The Munduruku people, who number just over 14,000, have been fighting to keep invaders away for decades. Their reserve was demarcated in 2004, but tensions have escalated since 2018, with illegal gold miners, known as garimpeiros, becoming bolder.

This fresh attack came on the heels of months of violence in the Munduruku reserve, which has only intensified in recent weeks. On May 26, the invaders fired shots and set houses ablaze in the reserve, burning down the home of Indigenous leader Maria Leusa Munduruku, an outspoken critic of illegal mining.

The attack in late May was believed to be in retaliation to a federal police operation to expel garimpeiros  from the reserve, according to rights groups. But despite the escalating violence, police forces retreated from the area just days later, leaving the community unprotected, according to federal prosecutors.

Illegal gold mines in the Munduruku Indigenous Reserve, near the town of Jacareacanga, in Pará state, Brazil. Image courtesy of Christian Braga/Greenpeace.

“Federal authorities retreated at a critical moment, leaving Indigenous leaders who are against the illegal miners even more vulnerable than they were before,” Nara Baré, executive coordinator of Coiab, told Mongabay in a phone interview. “They left them without any kind of protection.”

Baré said that Coiab and other Indigenous groups have called for the permanent posting of federal and local police forces in the Munduruku reserve, but their demand has not yet received a response.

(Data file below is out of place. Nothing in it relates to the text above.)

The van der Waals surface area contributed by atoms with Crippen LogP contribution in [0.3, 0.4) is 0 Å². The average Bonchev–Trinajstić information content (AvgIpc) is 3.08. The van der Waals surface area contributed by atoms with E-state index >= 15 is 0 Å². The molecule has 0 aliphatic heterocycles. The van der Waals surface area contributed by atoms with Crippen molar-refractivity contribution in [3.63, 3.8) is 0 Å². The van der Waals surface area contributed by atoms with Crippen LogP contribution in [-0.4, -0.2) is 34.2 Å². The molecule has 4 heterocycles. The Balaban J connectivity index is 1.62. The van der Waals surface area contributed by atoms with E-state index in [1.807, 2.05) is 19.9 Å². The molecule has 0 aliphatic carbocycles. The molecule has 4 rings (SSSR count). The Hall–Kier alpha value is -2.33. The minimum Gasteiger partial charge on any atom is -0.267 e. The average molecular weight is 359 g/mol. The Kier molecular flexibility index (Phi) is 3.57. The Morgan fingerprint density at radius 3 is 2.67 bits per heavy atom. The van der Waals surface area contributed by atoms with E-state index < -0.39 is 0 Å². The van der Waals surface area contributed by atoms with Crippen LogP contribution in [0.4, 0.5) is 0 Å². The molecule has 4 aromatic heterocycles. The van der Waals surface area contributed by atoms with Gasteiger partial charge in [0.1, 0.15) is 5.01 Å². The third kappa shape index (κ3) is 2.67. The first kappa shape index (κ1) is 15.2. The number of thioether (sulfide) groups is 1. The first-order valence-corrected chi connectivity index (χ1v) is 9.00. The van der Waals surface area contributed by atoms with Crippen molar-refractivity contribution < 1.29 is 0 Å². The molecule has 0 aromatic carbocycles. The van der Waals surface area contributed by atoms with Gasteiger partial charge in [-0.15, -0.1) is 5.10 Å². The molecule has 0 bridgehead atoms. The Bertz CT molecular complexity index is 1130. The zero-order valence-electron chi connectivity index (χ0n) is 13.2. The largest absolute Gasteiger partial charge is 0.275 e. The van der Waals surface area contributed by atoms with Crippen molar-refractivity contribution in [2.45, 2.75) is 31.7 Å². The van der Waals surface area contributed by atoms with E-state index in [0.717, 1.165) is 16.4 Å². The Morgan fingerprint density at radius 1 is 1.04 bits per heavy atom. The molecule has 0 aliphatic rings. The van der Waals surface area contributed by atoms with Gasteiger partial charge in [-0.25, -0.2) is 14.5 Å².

On May 29, the MPF asked a federal court to order police forces to go back to the reserve and guarantee the safety of the Munduruku people. Agents from the National Guard returned to the area late last week, according to the MPF. Prosecutors are now petitioning the court to apply a daily fine of 50,000 reais ($9,872) for the government’s delay in complying with the order.

But Indigenous groups say that, even with federal agents back in the area, the Munduruku people continue suffering threats and intimidation. In one such instance, Indigenous leader Maria Leusa had to be relocated to safety after illegal miners discovered where she had taken shelter after her home was torched, according to Baré.

“We are tired of sounding the alarm and then nothing is done. We keep dying, we keep being attacked,” she said. “Until when will we have to keep fighting to be heard?”

MPF also sharply criticized the federal government’s “lack of planning and structuring in the combat of illegal activities” in the Munduruku reserve, noting authorities are failing to ensure the safety of Indigenous  people and calling for more robust action aimed at expelling the illegal miners from the area.

Federal police agents escorted leaders of the Munduruku Indigenous Reserve on June 14, after they were blocked from travelling to Brasília to take part in protests against invasions of Indigenous lands. Image courtesy of Coiab.